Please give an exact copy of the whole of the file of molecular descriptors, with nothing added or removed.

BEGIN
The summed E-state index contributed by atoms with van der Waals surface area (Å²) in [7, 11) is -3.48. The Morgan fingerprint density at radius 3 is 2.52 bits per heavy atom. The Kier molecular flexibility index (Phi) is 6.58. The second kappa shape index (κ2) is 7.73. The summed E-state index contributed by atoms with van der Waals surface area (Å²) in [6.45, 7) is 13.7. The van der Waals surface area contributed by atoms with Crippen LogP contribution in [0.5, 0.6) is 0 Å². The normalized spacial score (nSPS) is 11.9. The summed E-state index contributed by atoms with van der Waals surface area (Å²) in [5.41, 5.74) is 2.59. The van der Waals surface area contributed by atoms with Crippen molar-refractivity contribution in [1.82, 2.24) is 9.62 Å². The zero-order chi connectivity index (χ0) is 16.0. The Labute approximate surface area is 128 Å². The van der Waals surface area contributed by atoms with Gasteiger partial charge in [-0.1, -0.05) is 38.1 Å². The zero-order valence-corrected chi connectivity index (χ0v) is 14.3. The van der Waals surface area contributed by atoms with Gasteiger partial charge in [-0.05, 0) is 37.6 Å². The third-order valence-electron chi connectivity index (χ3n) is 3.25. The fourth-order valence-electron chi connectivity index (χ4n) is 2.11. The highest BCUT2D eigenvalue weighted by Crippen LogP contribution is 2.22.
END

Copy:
The summed E-state index contributed by atoms with van der Waals surface area (Å²) in [7, 11) is -3.48. The Morgan fingerprint density at radius 3 is 2.52 bits per heavy atom. The Kier molecular flexibility index (Phi) is 6.58. The second kappa shape index (κ2) is 7.73. The summed E-state index contributed by atoms with van der Waals surface area (Å²) in [6.45, 7) is 13.7. The van der Waals surface area contributed by atoms with Crippen LogP contribution in [0.5, 0.6) is 0 Å². The normalized spacial score (nSPS) is 11.9. The summed E-state index contributed by atoms with van der Waals surface area (Å²) in [5.41, 5.74) is 2.59. The van der Waals surface area contributed by atoms with Crippen molar-refractivity contribution in [1.82, 2.24) is 9.62 Å². The zero-order chi connectivity index (χ0) is 16.0. The Labute approximate surface area is 128 Å². The van der Waals surface area contributed by atoms with Gasteiger partial charge in [-0.1, -0.05) is 38.1 Å². The zero-order valence-corrected chi connectivity index (χ0v) is 14.3. The van der Waals surface area contributed by atoms with Gasteiger partial charge in [-0.05, 0) is 37.6 Å². The third-order valence-electron chi connectivity index (χ3n) is 3.25. The fourth-order valence-electron chi connectivity index (χ4n) is 2.11. The highest BCUT2D eigenvalue weighted by Crippen LogP contribution is 2.22.